Women Making History in Cybersecurity: Anisha Patel

In September 2021, Girls Who Code partnered with the Cybersecurity and Infrastructure Security Agency (CISA) to develop pathways for young women to pursue careers in cybersecurity and technology. This partnership seeks to tackle diversity disparities by heightening the awareness of cybersecurity and technology careers and working with employers to build tangible pathways for young women, especially young women of color, to get hands-on experience in the private sector and the non-profit sector or government.

Our first collaborative initiative is a series of features of women who work in the cybersecurity field, including the exciting work CISA employees are doing. Today, we’re spotlighting Anisha Patel, Director of Program Management at Raytheon Technologies, where she helps lead a 400+ person workforce and manages the activities associated with the software development and Operations Maintenance necessary to maintain the security of large scale networks in use by the US Government.

How and why did you pursue a cybersecurity career?

In the late 90s, I started my career as a traditional engineer who “built things.” The mission at that time focused on the acquisition of the right type of data and dissemination of that data to the right people — “actionable intelligence” — in an almost point-to-point format. From there, I moved to working at a system-of-systems level where the primary mission was still data, however, there were many sources and many recipients. Along the way, security had been a consideration, but it was not my primary focus. As the world became more connected digitally and technology evolved, so did the mission. It became just as important to prevent data from going to the wrong people as it did to get the data to the right people. I realized that protection of data was equally as important as its acquisition and dissemination, so I pivoted to missions and customers whose primary focus was cybersecurity.

Can you tell us about your job? What’s your day-to-day like?

My day-to-day now is all about problem-solving at all levels of the organization and system. If there is a newly identified cyberattack, I ensure the right resources are assigned and that those resources have all that they need. Organizations are all about people, and there is a lot that goes into ensuring those people have what they need to support the mission and their own personal goals. I might spend a whole day focusing on the career and skill development of our staff. Or I might spend a day focusing on researching the latest cyber technologies as it relates to our corporate or customer strategy and creating plans for the near and long-term. Overall, my job is to creatively solve today’s known problems and position the organization to solve tomorrow’s unknown problems.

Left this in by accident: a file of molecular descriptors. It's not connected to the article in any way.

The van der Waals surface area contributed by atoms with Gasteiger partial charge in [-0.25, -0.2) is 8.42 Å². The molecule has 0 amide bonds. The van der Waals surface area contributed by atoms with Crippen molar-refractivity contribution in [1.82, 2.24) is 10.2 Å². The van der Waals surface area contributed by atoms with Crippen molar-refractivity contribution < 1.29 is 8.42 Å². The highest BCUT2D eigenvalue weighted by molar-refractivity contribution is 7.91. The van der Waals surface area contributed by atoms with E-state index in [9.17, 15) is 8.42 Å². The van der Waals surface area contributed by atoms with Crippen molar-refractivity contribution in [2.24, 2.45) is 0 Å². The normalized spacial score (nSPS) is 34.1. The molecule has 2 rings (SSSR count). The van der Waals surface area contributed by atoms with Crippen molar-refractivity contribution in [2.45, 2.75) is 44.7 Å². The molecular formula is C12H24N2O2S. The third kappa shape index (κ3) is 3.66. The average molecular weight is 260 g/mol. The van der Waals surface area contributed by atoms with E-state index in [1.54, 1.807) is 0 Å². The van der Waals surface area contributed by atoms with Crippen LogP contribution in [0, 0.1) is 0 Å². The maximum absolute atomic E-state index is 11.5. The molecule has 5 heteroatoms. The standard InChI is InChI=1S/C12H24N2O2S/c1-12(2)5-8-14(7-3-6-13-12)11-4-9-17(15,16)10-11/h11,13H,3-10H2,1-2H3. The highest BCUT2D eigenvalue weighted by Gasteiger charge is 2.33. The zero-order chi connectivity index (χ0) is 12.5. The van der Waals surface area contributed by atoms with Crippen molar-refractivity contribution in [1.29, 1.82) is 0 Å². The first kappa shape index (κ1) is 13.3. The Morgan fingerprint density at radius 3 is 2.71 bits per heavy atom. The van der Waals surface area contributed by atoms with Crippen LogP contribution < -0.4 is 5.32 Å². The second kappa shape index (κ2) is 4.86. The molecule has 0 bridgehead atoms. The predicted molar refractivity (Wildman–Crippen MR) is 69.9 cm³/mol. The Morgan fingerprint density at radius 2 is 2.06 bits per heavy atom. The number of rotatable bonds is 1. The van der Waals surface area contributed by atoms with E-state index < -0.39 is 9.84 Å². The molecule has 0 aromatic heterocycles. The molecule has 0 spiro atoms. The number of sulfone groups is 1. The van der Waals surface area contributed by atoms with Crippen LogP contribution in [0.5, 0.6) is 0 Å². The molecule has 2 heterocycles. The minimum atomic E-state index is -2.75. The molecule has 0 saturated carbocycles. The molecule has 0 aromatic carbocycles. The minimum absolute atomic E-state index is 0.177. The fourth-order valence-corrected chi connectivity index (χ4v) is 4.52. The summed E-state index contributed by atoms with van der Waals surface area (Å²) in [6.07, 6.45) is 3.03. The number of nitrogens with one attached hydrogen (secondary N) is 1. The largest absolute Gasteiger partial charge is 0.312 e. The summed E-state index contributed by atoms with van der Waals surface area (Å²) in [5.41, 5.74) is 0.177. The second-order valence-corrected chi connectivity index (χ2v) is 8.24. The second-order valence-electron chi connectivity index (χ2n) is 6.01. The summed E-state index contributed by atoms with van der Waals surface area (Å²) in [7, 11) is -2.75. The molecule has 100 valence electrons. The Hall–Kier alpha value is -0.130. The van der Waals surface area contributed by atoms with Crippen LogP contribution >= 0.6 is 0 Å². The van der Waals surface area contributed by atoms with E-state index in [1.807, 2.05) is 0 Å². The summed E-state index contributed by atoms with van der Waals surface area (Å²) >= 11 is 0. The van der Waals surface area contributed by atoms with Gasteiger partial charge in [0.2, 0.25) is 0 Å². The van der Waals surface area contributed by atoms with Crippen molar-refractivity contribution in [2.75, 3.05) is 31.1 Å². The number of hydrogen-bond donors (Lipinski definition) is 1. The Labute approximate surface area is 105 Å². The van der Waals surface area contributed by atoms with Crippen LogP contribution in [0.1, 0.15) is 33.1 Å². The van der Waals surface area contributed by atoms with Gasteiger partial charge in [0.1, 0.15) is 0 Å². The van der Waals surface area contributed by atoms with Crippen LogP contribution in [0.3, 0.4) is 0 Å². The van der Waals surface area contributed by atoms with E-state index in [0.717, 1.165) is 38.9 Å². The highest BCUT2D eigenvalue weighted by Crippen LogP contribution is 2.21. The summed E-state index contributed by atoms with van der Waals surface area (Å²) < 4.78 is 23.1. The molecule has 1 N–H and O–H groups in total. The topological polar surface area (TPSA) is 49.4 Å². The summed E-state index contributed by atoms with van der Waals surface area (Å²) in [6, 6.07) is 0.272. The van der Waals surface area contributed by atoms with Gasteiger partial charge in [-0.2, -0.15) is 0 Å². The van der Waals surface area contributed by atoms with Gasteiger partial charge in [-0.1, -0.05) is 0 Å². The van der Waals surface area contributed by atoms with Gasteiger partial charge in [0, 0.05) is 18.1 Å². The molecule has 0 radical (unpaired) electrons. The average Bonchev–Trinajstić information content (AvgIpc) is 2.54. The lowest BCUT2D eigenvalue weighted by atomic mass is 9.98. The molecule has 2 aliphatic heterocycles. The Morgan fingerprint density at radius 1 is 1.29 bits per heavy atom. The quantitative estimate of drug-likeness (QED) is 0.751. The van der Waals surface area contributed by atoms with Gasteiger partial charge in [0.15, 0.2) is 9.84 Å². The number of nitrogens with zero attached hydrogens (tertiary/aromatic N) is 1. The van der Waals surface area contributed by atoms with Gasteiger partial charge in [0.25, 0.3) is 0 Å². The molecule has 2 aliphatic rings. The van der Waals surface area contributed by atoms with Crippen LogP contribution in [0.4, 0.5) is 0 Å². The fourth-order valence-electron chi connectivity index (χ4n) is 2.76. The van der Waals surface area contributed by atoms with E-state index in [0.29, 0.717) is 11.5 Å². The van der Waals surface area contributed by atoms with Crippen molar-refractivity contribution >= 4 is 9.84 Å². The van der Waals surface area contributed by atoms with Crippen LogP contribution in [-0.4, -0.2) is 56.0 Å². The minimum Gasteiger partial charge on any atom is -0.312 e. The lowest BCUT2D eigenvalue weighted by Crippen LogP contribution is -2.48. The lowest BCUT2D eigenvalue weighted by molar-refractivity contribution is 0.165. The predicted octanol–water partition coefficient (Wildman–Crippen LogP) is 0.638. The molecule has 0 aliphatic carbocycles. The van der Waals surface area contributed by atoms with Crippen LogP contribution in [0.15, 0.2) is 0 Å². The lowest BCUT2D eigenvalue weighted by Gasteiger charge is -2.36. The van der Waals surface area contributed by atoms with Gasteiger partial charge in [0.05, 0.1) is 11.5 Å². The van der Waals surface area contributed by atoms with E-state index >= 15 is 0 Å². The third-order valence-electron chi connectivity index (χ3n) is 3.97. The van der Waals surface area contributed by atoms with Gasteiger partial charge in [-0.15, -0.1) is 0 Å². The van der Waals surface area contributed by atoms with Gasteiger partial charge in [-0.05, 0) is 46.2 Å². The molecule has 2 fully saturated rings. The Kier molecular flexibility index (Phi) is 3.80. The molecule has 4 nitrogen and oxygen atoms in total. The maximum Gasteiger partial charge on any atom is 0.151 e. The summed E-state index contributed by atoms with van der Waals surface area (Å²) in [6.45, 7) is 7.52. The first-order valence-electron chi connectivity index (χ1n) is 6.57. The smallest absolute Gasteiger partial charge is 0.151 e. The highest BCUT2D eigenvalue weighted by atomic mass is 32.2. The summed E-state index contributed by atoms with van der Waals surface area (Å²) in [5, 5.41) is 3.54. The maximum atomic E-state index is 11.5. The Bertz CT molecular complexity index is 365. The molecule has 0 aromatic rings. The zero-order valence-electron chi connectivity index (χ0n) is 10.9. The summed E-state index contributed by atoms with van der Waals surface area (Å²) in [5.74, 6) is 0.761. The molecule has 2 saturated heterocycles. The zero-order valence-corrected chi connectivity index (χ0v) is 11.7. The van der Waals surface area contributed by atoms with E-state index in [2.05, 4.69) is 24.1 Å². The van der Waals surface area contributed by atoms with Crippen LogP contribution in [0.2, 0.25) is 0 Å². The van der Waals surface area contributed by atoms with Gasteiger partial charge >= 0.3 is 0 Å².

What are your favorite aspects of your job specifically, and working in cybersecurity generally?

My favorite aspect of my job is that it is never the same day-to-day. As an engineer at heart, I enjoy problem-solving and developing creative solutions, and my job allows me to do that daily. Working in cybersecurity offers challenges as it is ever-evolving and dynamic. I also enjoy that you can understand its importance because it relates to all aspects of your personal life. Much of your personal information is stored either on your computer, smartphone, tablet, or possibly on someone else’s system. Seeing how the information that you have stored is protected is of high importance not just for an organization and customer but also an individual.

Why do you think young women should consider a career in cybersecurity?

Cybersecurity is important because it encompasses all aspects of our lives — communication, transportation, shopping, and medicine are just some of the things that rely on protection of data and systems. Careers in cybersecurity offer practically unlimited growth, plenty of variety across many industries, the ability to use your creativity to solve problems, and the work makes a real impact. Similarly, to ensure a cybersecurity team has the diversity it needs to meet its mission, it needs to be comprised of people with differing skills, mindsets, and experiences, thereby making it crucial that more women are represented in cybersecurity.

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